Philadelphia. May 4, 1798. p., on a folded folio sheet, docketed on verso of conjugate leaf. Old folds, two small areas of marginal loss to conjugate leaf from removed seal, not affecting text. Minor foxing and toning. Very good. Item #WRCAM56384
A letter from Philadelphia mayor Hilary Baker concerning measures taken to prevent any attack on the city's powder magazines and arsenal in anticipation of conflict with France during a particularly tense moment in American diplomatic history. After convening the Aldermen and Justices of the Peace of Philadelphia, Baker proposes a three-point plan to address the issue. He suggests that the city commissioners double the nightly watch, that four companies of soldiers under the command of General McPherson act in aid of the civil authority, and that the mayor inform the governor of the necessity for taking these actions. Baker writes that these measures represent "strong reasons for providing for the Safety of the Gunpowder magazine and which apply with equal Force to the Arsenal."
Philadelphia was the nation's capital during this period and fears of a war with France were running high. On the same day this letter was written, Congress appropriated $800,000 for the use of the President to purchase guns, cannons, and ammunition to prepare for possible conflict with France. Fears of an invasion of Philadelphia never materialized, as the actions that ultimately occurred were naval battles off the Atlantic coast and in the Caribbean. These activities were part of what became known as the "Quasi- War" with France, an undeclared conflict between the two countries during the Adams administration in the late 1790s. The war was the outgrowth of deteriorating Franco- American relations, which had been weakened earlier in the decade by the "Genet Affair" and the "XYZ Affair," and it wreaked havoc on commerce between the two nations.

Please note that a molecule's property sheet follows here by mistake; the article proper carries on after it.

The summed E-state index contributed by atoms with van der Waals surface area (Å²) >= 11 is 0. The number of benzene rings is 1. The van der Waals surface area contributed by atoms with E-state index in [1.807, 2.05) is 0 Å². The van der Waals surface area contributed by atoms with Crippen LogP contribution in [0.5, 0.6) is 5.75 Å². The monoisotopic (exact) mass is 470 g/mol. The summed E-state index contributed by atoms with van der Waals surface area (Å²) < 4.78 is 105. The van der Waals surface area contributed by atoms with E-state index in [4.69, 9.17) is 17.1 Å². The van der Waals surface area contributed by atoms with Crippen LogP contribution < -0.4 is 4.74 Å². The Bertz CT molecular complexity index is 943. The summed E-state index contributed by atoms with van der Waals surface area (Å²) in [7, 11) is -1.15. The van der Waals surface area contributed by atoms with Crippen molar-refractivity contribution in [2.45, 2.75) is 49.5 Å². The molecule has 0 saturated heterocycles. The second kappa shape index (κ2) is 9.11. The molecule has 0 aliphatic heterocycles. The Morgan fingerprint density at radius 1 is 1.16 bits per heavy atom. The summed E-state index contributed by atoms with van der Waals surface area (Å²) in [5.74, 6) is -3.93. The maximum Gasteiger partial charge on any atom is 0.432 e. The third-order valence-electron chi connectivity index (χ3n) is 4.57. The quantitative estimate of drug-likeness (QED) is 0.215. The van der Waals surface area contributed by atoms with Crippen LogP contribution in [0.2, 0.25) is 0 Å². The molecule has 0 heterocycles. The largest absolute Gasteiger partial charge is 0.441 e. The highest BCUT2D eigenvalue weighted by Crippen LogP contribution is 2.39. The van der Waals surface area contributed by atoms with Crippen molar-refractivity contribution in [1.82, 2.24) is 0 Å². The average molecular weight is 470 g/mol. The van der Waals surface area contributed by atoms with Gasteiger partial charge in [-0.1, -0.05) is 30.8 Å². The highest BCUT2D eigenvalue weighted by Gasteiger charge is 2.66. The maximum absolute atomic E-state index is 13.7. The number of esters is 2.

Federalists in Congress pushed President Adams to declare open war with France, and in July 1798 the Congress abrogated the 1778 Treaty of Amity between the two nations. Adams also sought peace, however, sending three American commissioners to France in 1797 to re-establish good relations. The resultant "XYZ Affair" destroyed these hopes, however, when it was revealed that agents of French Foreign Minister Talleyrand demanded bribes from the Americans to even permit talks to begin. This resulted in an uproar in the United States. Conciliatory moves by Talleyrand encouraged President Adams to appoint another peace delegation to France in 1799. The American representatives presented their credentials to the new French First Consul, Napoleon, in March 1800, and negotiations commenced. These efforts culminated in the Convention of Mortefontaine, signed on September 30, 1800 in Paris. The agreement re-established peace between the United States and France, abrogated the 1778 treaty of alliance (the United States' first "entangling" alliance), restored captured naval vessels to each side, arranged for payments of debts, and re- affirmed the trade rights of neutral ships. These important measures to restore relations between the two nations helped smooth the way for the negotiations for the Louisiana Purchase just a few years later.
The present document is an interesting entry in the domestic effects of the failure of international diplomatic relations by a fledgling American government during the late federal period.